If they’re not dripping ice cream over priceless monuments, their floppy sun hats are poking into the corners of your scenic snapshots or the sea of matching tour T-shirts is just ruining the aesthetic.
Inconvenience aside, there is a serious case to be made for certain popular hotspots taking steps to cut down on the amount of visitors they bring in each year.
Excessive tourist traffic can do permanent damage to everything from fragile eco-systems to long-standing cultural traditions.
1. Dubrovnik, Croatia
In Dubrovnik, it’s the sheer numbers brought in by mega cruise ships that cause problems.
In peak season, the city’s popularity as a cruise port means five ships might dock in the morning, each bringing 10,000 tourists who all want to walk a circuit of the Old City walls, ride the cable car, see the Franciscan monastery and buy bags of candied lemon peel from the market stalls – all within a few hours.
Dubrovnik just isn’t big enough to comfortably host them all at once, and the result is overcrowding to the extent that officials have been forced to temporarily close down the Old Town entrances several times in recent years.
Local businesses say the day trippers don’t spend much in town either, eating on board the ship rather than in restaurants and often not bothering to buy any Croatian kuna at all.
From a tourist’s perspective, the experience is just unpleasant – prices rise, queues lengthen and the atmosphere of this beautiful city is ruined.
None of this should put you off going there altogether; you just need a game plan for getting the most out of Dubrovnik when you do go. First and most important rule, avoid July and August.
When you do go, check the Dubrovnik Port Authority’s website (portdubrovnik.hr), which has a colour-coded chart showing how many passengers will be in the city on any given day.
And whatever you do, don’t even think about booking a cruise holiday that stops here.
2. Venice, Italy
Everyone knows that Venice is fragile, with its buildings sinking and canals eroding.
But the big bad cruise ships (again) are making the problem worse.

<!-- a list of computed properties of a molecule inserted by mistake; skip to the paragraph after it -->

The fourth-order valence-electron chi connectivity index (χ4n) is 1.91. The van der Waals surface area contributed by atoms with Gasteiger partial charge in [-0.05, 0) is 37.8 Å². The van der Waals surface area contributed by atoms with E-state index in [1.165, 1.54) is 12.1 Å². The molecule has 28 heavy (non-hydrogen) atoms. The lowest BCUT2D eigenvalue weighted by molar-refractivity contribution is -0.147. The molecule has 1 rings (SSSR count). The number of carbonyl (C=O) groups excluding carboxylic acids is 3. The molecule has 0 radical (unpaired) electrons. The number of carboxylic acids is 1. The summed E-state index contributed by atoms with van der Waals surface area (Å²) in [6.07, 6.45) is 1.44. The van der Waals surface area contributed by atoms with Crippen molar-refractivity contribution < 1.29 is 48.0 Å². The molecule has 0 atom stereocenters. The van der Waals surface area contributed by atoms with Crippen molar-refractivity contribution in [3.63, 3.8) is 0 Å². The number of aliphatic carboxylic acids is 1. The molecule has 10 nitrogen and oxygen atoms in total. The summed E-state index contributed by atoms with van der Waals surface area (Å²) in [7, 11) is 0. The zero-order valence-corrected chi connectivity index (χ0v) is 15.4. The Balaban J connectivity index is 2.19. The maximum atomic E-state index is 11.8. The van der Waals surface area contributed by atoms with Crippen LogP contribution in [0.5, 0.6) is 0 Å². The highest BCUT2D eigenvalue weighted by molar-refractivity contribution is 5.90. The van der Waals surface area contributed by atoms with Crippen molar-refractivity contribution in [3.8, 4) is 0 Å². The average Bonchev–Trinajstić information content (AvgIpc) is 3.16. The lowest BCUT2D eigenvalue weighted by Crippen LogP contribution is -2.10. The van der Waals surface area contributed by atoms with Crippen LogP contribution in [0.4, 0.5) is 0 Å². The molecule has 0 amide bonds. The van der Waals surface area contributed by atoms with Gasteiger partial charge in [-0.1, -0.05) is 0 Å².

Heritage groups say that as the cruise ships – at up to 1000ft-long and carrying 4000 passengers – move through the shallow Venetian waters, they damage the delicate canal and mudbanks.
This is one of Europe’s most awe-inspiring cities, so get there sooner rather than later in case it disappears …
3. Galapagos Islands, Ecuador
The Galapagos Islands are famous for their unique biodiversity, home to creatures such as marine iguanas (pictured) and the huge Galapagos tortoises, which weigh 400kg.
But thanks to human traffic, many of these species are now under threat.
Thankfully, most tours today take great care to limit the footprint left by visitors.
Make the memories of your trip better by leaving it as you found it.
4. Sistine Chapel, Italy
Rome’s Sistine Chapel turns 500 this year, but its frequent visitors are starting to take their toll.
Five million tourists visit the chapel each year to see Michelangelo’s famous frescos, but the pollution they bring with them – breath, sweat, skin flakes, hair and dust – coats the artwork and could damage it permanently.
The Vatican is looking to reduce visitor numbers, so fingers crossed this results in less scummy artworks and a more serene, contemplative atmosphere.
5. Mount Everest, Nepal
It may be the highest mountain in the world, but Everest has also been called the world’s highest rubbish dump.
Climbers leave trash such as oxygen canisters, torn tents and beer bottles at base camp.
You’d think people keen to go on such a gruelling expedition would take better care of it.
Eight tonnes of rubbish was picked up by groups such as Saving Mount Everest (savingmounteverest.org) last year – thanks to them, this world-renowned site is still breathtaking.
Photos: Getty, Thinkstock